In addition to the immune system benefits, having sex boosts your libido too! Sex begets sex. Intimacy begets intimacy. The more you do it, the more you want it, which will lead to more affection and improve your connection to your partner.
SEX AFTER MENOPAUSE
Entering menopause is a fact of life. The more you educate yourself about how the hormonal change affects you, the easier you’ll be able to maintain an active and healthy sex life through it. Sexual pleasure floods your brain with oxygen which improves higher cognitive function, especially as we age.
Every person experiences menopause differently. Estrogen takes a nosedive after menopause and for most, it can have an impact on your desire for sex and mean big changes physically, as well. A waning libido, vaginal dryness, and painful sex are some of the speed bumps you might come across during your journey through menopause. Here are some tips to help you deal:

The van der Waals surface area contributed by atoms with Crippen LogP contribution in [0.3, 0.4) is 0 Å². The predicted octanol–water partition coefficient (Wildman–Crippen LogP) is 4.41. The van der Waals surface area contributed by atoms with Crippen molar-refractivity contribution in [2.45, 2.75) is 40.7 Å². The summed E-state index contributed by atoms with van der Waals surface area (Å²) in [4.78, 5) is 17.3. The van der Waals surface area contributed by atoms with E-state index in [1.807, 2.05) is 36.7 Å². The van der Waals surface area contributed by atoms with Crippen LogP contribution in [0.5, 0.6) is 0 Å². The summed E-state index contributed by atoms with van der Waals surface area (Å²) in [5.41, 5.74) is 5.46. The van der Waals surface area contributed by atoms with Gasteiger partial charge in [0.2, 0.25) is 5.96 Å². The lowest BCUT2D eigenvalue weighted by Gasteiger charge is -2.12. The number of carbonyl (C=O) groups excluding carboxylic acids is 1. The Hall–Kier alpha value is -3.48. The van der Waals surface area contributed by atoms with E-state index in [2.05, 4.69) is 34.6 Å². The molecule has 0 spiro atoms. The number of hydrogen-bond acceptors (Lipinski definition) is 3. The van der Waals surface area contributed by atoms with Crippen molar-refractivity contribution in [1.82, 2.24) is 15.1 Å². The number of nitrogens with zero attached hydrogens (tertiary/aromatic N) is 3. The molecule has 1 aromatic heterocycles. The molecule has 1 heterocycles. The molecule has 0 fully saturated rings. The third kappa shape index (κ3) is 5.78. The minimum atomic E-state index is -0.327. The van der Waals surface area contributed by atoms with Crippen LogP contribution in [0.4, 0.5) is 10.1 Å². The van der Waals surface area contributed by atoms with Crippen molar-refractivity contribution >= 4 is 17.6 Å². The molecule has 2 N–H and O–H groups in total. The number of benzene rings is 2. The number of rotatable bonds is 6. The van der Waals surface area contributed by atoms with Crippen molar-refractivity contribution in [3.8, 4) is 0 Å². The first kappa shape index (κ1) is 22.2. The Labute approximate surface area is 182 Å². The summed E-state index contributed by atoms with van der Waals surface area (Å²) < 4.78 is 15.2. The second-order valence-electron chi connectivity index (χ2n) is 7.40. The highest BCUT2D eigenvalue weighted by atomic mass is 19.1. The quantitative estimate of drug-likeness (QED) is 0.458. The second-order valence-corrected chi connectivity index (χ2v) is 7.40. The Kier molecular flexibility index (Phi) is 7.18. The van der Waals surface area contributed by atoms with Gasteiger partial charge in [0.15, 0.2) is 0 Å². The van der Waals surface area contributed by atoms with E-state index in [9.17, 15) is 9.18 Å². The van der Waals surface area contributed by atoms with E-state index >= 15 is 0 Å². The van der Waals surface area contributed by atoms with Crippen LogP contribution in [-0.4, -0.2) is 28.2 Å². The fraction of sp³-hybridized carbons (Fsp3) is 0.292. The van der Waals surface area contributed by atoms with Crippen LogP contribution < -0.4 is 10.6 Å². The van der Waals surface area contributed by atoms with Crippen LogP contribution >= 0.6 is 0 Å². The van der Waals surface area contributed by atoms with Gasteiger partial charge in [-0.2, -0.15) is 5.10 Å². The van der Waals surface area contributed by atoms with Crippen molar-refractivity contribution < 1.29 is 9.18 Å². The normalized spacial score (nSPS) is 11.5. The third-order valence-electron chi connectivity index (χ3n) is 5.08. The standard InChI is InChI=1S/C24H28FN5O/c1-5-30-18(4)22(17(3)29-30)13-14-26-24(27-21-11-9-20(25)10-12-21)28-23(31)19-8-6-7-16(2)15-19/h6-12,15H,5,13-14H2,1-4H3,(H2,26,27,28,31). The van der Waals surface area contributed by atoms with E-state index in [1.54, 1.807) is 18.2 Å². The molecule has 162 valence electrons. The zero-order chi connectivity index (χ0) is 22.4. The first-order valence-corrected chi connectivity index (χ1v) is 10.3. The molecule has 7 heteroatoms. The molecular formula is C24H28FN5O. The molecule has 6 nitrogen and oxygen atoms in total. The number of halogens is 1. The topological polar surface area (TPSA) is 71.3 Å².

Lube It Up
Adding a great lube to the mix is always a fantastic idea. In an ideal world, there would be a lube on every nightstand – regardless of age. This can definitely help with dryness, and may be able to take care of the pain. Pjur makes a fantastic lineup of products to combat vaginal dryness.
Sex doesn’t always have to equal intercourse. “Outercourse” is a term used to describe all the other ways you can have sex with someone. Expand your erotic horizons to include the entire body. This paves the way for more playful touching, massaging, and intimacy.
Don’t Wait To Be In The Mood
Desire and physical arousal come after emotional intimacy. In midlife, we have to flip our mindset to enhancing intimacy across the board. Decrease expectations of what sex should be like, and focus on creating a romantic atmosphere and keeping a playful, fun mood in the bedroom.
So go forth and have a happy sex life and a happy sexual health awareness month!